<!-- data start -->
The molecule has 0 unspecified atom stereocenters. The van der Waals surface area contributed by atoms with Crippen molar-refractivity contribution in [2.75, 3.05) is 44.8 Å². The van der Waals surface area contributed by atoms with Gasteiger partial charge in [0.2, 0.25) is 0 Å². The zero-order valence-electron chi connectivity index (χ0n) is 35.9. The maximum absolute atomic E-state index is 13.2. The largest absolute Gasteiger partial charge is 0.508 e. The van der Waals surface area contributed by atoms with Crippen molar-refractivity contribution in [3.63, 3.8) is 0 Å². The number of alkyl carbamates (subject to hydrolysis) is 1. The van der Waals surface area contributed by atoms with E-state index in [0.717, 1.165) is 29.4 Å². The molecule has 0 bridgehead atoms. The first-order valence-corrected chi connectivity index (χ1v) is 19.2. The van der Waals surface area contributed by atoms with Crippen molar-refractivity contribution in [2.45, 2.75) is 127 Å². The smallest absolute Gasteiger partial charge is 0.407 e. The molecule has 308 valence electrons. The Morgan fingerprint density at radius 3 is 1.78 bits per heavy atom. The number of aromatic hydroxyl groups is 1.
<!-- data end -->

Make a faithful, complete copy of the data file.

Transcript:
The molecule has 0 unspecified atom stereocenters. The van der Waals surface area contributed by atoms with Crippen molar-refractivity contribution in [2.75, 3.05) is 44.8 Å². The van der Waals surface area contributed by atoms with Gasteiger partial charge in [0.2, 0.25) is 0 Å². The zero-order valence-electron chi connectivity index (χ0n) is 35.9. The maximum absolute atomic E-state index is 13.2. The largest absolute Gasteiger partial charge is 0.508 e. The van der Waals surface area contributed by atoms with Crippen molar-refractivity contribution in [3.63, 3.8) is 0 Å². The number of alkyl carbamates (subject to hydrolysis) is 1. The van der Waals surface area contributed by atoms with E-state index in [0.717, 1.165) is 29.4 Å². The molecule has 0 bridgehead atoms. The first-order valence-corrected chi connectivity index (χ1v) is 19.2. The van der Waals surface area contributed by atoms with Crippen molar-refractivity contribution in [2.45, 2.75) is 127 Å². The smallest absolute Gasteiger partial charge is 0.407 e. The molecule has 308 valence electrons. The Morgan fingerprint density at radius 3 is 1.78 bits per heavy atom. The number of aromatic hydroxyl groups is 1.